Seventeen years after being arrested as the Tifft Farm rapist, Vincent H. Jenkins suddenly has found himself a free man, released from prison after a DNA test showed he didn't do it.
He's awestruck at seeing his first cellular telephone. He walks wide-eyed through a suburban shopping mall.
After spending 45 of his 60 years in prison, Warith Habib Abdal, as he is known now, has no idea what to do with his freedom.
"I have no possessions. I go from one friend's house to another, wherever someone is kind enough to give me a place to have a meal and take a shower," Abdal said in an interview last week.
"In prison, everything was provided for me -- medical care, food, toothpaste. When they let me out, they gave me $40 and an old pair of dungarees with a broken zipper. They told me, 'Get out of here. You're a free man.' "
Abdal, a New York City native now staying with friends in Lackawanna, is believed to be the first person in Western New York to be released from prison because of DNA evidence from an old crime. A federal judge ruled Aug. 30 that Abdal was wrongly convicted of the May 1982 rape of a young woman in what was then the Tifft Farm Nature Preserve.
His lawyers, led by Eleanor Jackson Piel of New York City, said Buffalo police and the Erie County district attorney's office used tainted evidence and questionable law enforcement tactics to convict Abdal. Few people believed Mrs. Piel until last April, when a DNA analysis showed, virtually beyond doubt, that Abdal could not have been the rapist.
"I told the detectives from the beginning that they had the wrong man," Abdal said. "To this day, I have never been to Tifft Farm. I have never sexually assaulted anyone. It's not in my makeup."
Deputy District Attorney Christopher J. Belling, the lead prosecutor in the case, said investigators at the time believed they had good cause to arrest Abdal. Abdal also was considered a suspect in six other unsolved rapes, Belling said, but authorities came up with enough evidence to charge him only in the Tifft Farm case.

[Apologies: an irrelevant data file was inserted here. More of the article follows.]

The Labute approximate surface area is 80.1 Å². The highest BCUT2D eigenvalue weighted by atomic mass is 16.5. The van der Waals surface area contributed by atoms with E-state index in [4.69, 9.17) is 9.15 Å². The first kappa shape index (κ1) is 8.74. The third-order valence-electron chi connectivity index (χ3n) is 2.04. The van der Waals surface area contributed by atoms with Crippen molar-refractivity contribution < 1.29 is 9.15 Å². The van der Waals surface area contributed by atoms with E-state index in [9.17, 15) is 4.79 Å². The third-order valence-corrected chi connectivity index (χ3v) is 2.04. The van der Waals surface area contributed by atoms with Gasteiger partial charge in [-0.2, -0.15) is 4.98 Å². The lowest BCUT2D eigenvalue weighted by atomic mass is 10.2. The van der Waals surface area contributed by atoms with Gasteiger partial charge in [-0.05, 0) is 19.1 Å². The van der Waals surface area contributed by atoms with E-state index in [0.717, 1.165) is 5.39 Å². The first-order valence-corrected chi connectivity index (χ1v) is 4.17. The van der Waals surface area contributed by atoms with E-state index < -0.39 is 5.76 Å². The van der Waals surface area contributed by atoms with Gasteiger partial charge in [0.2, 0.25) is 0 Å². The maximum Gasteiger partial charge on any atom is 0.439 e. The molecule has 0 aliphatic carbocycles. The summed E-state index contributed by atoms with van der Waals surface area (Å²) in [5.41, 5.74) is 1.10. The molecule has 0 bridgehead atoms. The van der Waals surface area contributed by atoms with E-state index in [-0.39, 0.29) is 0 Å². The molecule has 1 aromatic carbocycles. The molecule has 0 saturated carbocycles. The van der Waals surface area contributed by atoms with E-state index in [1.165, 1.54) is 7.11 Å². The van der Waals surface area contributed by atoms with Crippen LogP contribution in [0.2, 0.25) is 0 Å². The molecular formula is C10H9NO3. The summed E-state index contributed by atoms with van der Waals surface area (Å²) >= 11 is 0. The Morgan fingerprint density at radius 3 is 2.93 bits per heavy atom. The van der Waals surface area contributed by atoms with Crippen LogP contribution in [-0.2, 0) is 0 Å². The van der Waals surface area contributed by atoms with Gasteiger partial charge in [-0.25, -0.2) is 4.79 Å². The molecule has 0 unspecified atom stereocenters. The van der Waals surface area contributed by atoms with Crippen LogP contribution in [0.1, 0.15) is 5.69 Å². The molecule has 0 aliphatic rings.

"We felt we had a strong case and a very sincere and believable crime victim. A jury heard the evidence and voted to convict," Belling said last week. "There was nothing malicious about it. This was not a case of police trying to pin a crime on an innocent man just to clear a case.
"We did not have the luxury of DNA testing that is used in rape investigations today," he added. "If we did, we would have tested his DNA in the Tifft Farm case, plus the other cases we were looking at."
How did Abdal endure 17 years behind bars for a crime that someone else committed?
"Prayer," answered the devout Muslim. "Some people live from day to day. I live from prayer to prayer. I pray five times every day."
A tall, easily agitated man who carries a cane and walks with a pronounced limp, Abdal struggled to control his anger during a two-hour interview in the Friendship House community center.
Angry, but no grudge
At the start of the interview, he insisted he did not want to make waves. He said he wants to stay out of trouble, to find a place in society where he can fit in. He said he harbors no grudge toward police, prosecutors or anyone else.
"They were just doing their jobs. I'm not bitter. . . . I'm a free man. I'm as happy as a lark," he said with a smile.
But minutes later, his voice rose in anger as he spoke about those in the criminal justice system who arrested, convicted and sentenced him.
"I have reason to believe the prosecutor, the police department, parole officers and the news media conspired to put me in the penitentiary for the rest of my life," Abdal said. "All those years, I kept wondering, 'Why are they doing this? Whose toes did I step on?'
"Why did they do it? Only God knows what was in their minds," he added.
He said his lawyers are planning a lawsuit against those who put him behind bars.
After getting his freedom, Abdal was not welcomed by family members in New York City, so he traveled to Lackawanna to look up old friends.
The family of George W. Halsey III, development manager of the Food Bank of Western New York, has been helping out in recent days. Adjusting to life in the free world is not easy for Abdal, Halsey said.
"He'll never have a family. He'll never be able to adapt to all the developments that occurred in society while he was in prison," Halsey said.
"I showed him a cell phone the other day. He was totally amazed. I took him to shop for clothes at McKinley Mall -- he was overwhelmed. Just being able to eat a meal when he wants, and to eat what he wants, he can't get used to it."